Contextualizing the Classics: The Borrowers and Front Desk

Bookishly Bright started as Contextualizing the Classics in fall 2017 as a final project for a course at Kansas State University on Louise Erdrich and Sherman Alexie. The first posts on this blog paired a classic with a contemporary text in order to explore the connections that existed between them and to bridge the gap … Continue reading Contextualizing the Classics: The Borrowers and Front Desk

Katherine Paterson and Sundee T. Frazier

I’m the middle child in a series of three sisters, and while I don’t know what it’s like to be a twin, I can certainly relate to the sibling relationships that Katherine Paterson and Sundee T. Frazier have depicted in their middle grade books. Sometimes it’s hard to figure out who you are when you feel like you’ve been defined by your siblings for so long. Paterson won the Newberry Award in 1981 with Jacob Have I Loved, and Frazier’s 2010 novel, The Other Half of My Heart, offers diversity to the familiar tale of two sisters. Below is background information, contextual information, reading strategies, discussion questions, activities, and resources to be used for a unit on these two novels. I hope students and teachers alike can find fruitful conversation (and maybe even themselves) in these novels.

Banned Books Week is Over, but Literary Censorship Doesn’t Stop

Banned Books Week 2018 was September 23 through September 29. The annual event, hosted  by the American Library Association’s Office for Intellectual Freedom, celebrates the freedom to read and raises awareness of literary censorship in schools and libraries across the globe.

This fall, as the president of my university’s chapter of Sigma Tau Delta International Honor Society, I helped organize banned books weeks events on campus. I also used my position as assistant culture editor at the K-State Collegian for good and coordinated a series of banned book reviews to be published in print and online over the course of the week. Here are some of the highlights of our efforts:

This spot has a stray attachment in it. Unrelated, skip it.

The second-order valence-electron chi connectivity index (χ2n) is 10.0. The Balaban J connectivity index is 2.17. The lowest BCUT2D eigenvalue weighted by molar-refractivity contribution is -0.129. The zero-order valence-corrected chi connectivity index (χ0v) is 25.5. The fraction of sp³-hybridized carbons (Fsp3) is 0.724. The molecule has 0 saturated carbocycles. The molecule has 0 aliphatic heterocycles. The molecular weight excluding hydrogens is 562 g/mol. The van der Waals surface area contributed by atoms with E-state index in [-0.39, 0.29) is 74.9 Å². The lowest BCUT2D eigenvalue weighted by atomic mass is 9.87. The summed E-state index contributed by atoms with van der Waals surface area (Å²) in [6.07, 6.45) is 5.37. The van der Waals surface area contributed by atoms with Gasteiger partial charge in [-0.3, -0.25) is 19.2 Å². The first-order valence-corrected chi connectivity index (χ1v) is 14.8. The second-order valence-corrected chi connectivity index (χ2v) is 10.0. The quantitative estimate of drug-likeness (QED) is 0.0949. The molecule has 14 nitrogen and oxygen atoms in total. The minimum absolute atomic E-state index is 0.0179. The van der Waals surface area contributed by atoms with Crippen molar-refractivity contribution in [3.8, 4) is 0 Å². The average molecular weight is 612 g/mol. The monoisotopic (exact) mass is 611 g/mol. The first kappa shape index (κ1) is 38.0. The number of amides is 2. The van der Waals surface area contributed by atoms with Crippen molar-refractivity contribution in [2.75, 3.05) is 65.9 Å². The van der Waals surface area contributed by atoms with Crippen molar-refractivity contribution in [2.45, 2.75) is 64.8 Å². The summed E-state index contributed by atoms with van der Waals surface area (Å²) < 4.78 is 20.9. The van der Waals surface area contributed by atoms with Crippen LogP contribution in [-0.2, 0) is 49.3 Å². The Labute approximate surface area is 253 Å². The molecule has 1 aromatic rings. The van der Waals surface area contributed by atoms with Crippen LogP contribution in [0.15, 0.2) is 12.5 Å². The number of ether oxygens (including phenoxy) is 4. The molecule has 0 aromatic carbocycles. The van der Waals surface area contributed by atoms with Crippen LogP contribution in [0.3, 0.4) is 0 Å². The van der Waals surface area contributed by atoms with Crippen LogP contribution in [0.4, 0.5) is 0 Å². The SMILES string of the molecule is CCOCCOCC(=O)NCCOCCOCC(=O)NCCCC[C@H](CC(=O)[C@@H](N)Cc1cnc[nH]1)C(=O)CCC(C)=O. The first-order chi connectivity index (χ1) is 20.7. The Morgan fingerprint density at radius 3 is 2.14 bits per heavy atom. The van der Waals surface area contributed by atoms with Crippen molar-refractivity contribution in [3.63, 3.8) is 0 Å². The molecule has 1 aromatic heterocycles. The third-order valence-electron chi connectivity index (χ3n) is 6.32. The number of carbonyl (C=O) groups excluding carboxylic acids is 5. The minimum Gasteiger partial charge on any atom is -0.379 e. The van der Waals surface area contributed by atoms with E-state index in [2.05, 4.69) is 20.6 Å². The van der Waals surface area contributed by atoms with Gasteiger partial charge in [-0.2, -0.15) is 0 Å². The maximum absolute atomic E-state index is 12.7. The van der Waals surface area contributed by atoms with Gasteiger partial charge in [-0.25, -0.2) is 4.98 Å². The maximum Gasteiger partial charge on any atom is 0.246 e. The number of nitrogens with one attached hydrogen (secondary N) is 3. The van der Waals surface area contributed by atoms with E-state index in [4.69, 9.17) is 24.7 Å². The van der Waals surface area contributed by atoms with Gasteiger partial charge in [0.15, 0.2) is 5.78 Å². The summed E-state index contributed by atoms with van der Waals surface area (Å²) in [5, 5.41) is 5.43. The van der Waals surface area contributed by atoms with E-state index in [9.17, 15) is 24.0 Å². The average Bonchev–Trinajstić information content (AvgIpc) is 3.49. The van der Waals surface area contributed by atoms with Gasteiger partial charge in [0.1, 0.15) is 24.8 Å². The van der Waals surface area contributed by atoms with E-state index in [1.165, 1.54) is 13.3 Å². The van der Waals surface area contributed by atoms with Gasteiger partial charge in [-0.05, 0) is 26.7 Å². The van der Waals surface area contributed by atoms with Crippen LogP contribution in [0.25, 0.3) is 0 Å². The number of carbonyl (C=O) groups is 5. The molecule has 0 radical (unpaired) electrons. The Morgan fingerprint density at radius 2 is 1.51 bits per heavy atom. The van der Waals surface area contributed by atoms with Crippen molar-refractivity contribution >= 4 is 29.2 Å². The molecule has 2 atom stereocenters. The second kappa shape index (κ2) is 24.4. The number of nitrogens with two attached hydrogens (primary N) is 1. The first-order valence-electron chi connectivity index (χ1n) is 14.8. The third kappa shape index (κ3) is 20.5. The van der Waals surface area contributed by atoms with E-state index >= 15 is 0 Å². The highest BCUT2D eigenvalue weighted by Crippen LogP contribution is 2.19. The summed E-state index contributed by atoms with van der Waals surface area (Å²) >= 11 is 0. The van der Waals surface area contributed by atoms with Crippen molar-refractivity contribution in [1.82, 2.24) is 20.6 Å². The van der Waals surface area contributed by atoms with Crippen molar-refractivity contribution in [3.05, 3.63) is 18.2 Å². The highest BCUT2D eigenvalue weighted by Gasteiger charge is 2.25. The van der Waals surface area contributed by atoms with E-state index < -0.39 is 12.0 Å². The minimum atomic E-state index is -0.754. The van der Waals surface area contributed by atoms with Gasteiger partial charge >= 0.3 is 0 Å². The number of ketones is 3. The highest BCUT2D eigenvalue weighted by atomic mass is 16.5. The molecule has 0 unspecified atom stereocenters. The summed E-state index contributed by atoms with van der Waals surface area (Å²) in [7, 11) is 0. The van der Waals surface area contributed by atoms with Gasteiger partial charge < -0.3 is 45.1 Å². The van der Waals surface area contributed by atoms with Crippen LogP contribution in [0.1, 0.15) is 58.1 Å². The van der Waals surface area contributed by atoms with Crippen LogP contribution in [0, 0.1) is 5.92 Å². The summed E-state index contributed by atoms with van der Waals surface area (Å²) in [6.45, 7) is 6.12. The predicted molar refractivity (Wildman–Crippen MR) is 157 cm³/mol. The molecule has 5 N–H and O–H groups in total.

Discussing The Hate U Give

This semester, I had the opportunity to work with one of my classmates to lead discussion on Angie Thomas’s The Hate U Give in our adolescent literature class. I’ve loved this book since I picked it up shortly after it was released in 2017. Furthermore, I was blown away when I met Angie Thomas and watched her speak at the 2017 National Book Festival. There is no denying that Thomas’s debut novel—about a teenage girl dealing with police brutality—is a powerful story, one that needs to be read and discussed.

After leading class discussion, I’ve put together this discussion guide with questions, strategies, and resources for The Hate U Give. This book will be the common read for freshmen at my university’s campus next year. That’s part of the reason I wanted to work with this book, and I look forward to watching students interact with it.

My Great American Read

When PBS announced the Great American Read, I was excited to see PBS uncover literature in American and let the country decide what the nation’s favorite book is. Based upon a survey, they broke down America’s top 100 books and are narrowing it down to one. The show, as hosted by Meredith Vieira, started on May 22, with a two-hour kickoff episode introducing the books. This will be followed with five themed episodes and a finale in the fall to announce the results of the voting. I streamed the episode the day after it aired, and decide to live tweet the process.

Anyways, because of my live-tweeting and the general position I hold as I walk through life as a bookish person, I have thoughts on this list and what PBS is trying to accomplish. So, I’m going to hit it with some list analysis.